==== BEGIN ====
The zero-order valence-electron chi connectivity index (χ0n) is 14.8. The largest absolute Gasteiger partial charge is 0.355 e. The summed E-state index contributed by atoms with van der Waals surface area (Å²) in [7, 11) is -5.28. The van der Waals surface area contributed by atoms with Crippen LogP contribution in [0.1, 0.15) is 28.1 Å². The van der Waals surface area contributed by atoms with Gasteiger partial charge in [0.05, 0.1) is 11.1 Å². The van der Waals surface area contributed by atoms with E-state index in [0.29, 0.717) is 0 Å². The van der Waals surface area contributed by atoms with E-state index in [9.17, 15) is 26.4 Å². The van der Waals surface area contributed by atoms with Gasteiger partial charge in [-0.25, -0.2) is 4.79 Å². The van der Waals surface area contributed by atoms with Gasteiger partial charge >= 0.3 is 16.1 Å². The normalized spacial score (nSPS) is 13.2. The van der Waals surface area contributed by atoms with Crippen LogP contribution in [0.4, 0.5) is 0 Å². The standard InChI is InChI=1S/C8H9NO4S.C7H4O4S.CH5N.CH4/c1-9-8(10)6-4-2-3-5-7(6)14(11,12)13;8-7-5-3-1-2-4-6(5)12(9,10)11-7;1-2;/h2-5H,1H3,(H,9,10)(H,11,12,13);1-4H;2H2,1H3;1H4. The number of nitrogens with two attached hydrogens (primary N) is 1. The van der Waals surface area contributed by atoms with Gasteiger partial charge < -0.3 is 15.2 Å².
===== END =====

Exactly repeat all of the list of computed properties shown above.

The zero-order valence-electron chi connectivity index (χ0n) is 14.8. The largest absolute Gasteiger partial charge is 0.355 e. The summed E-state index contributed by atoms with van der Waals surface area (Å²) in [7, 11) is -5.28. The van der Waals surface area contributed by atoms with Crippen LogP contribution in [0.1, 0.15) is 28.1 Å². The van der Waals surface area contributed by atoms with Gasteiger partial charge in [0.05, 0.1) is 11.1 Å². The van der Waals surface area contributed by atoms with E-state index in [0.29, 0.717) is 0 Å². The van der Waals surface area contributed by atoms with E-state index in [9.17, 15) is 26.4 Å². The van der Waals surface area contributed by atoms with Gasteiger partial charge in [-0.25, -0.2) is 4.79 Å². The van der Waals surface area contributed by atoms with Gasteiger partial charge >= 0.3 is 16.1 Å². The normalized spacial score (nSPS) is 13.2. The van der Waals surface area contributed by atoms with Crippen LogP contribution in [0.4, 0.5) is 0 Å². The standard InChI is InChI=1S/C8H9NO4S.C7H4O4S.CH5N.CH4/c1-9-8(10)6-4-2-3-5-7(6)14(11,12)13;8-7-5-3-1-2-4-6(5)12(9,10)11-7;1-2;/h2-5H,1H3,(H,9,10)(H,11,12,13);1-4H;2H2,1H3;1H4. The number of nitrogens with two attached hydrogens (primary N) is 1. The van der Waals surface area contributed by atoms with Gasteiger partial charge < -0.3 is 15.2 Å².